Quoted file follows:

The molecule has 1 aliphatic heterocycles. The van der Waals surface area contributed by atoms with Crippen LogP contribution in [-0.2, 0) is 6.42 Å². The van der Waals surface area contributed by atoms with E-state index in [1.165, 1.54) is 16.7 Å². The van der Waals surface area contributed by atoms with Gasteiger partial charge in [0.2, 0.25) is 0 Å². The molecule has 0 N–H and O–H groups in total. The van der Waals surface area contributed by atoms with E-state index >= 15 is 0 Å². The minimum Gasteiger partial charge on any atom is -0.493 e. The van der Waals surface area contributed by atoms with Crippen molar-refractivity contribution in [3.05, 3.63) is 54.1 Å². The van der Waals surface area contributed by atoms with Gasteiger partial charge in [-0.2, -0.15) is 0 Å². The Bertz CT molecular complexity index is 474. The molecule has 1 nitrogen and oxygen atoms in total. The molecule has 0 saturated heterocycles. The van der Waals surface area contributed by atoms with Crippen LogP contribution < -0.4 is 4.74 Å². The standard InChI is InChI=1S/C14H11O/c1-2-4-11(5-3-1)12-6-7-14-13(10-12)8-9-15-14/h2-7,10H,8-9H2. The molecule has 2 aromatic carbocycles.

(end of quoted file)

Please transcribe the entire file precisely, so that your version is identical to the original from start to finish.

The molecule has 1 aliphatic heterocycles. The van der Waals surface area contributed by atoms with Crippen LogP contribution in [-0.2, 0) is 6.42 Å². The van der Waals surface area contributed by atoms with E-state index in [1.165, 1.54) is 16.7 Å². The van der Waals surface area contributed by atoms with Gasteiger partial charge in [0.2, 0.25) is 0 Å². The molecule has 0 N–H and O–H groups in total. The van der Waals surface area contributed by atoms with E-state index >= 15 is 0 Å². The minimum Gasteiger partial charge on any atom is -0.493 e. The van der Waals surface area contributed by atoms with Crippen molar-refractivity contribution in [3.05, 3.63) is 54.1 Å². The van der Waals surface area contributed by atoms with Gasteiger partial charge in [-0.2, -0.15) is 0 Å². The Bertz CT molecular complexity index is 474. The molecule has 1 nitrogen and oxygen atoms in total. The molecule has 0 saturated heterocycles. The van der Waals surface area contributed by atoms with Crippen LogP contribution < -0.4 is 4.74 Å². The standard InChI is InChI=1S/C14H11O/c1-2-4-11(5-3-1)12-6-7-14-13(10-12)8-9-15-14/h2-7,10H,8-9H2. The molecule has 2 aromatic carbocycles.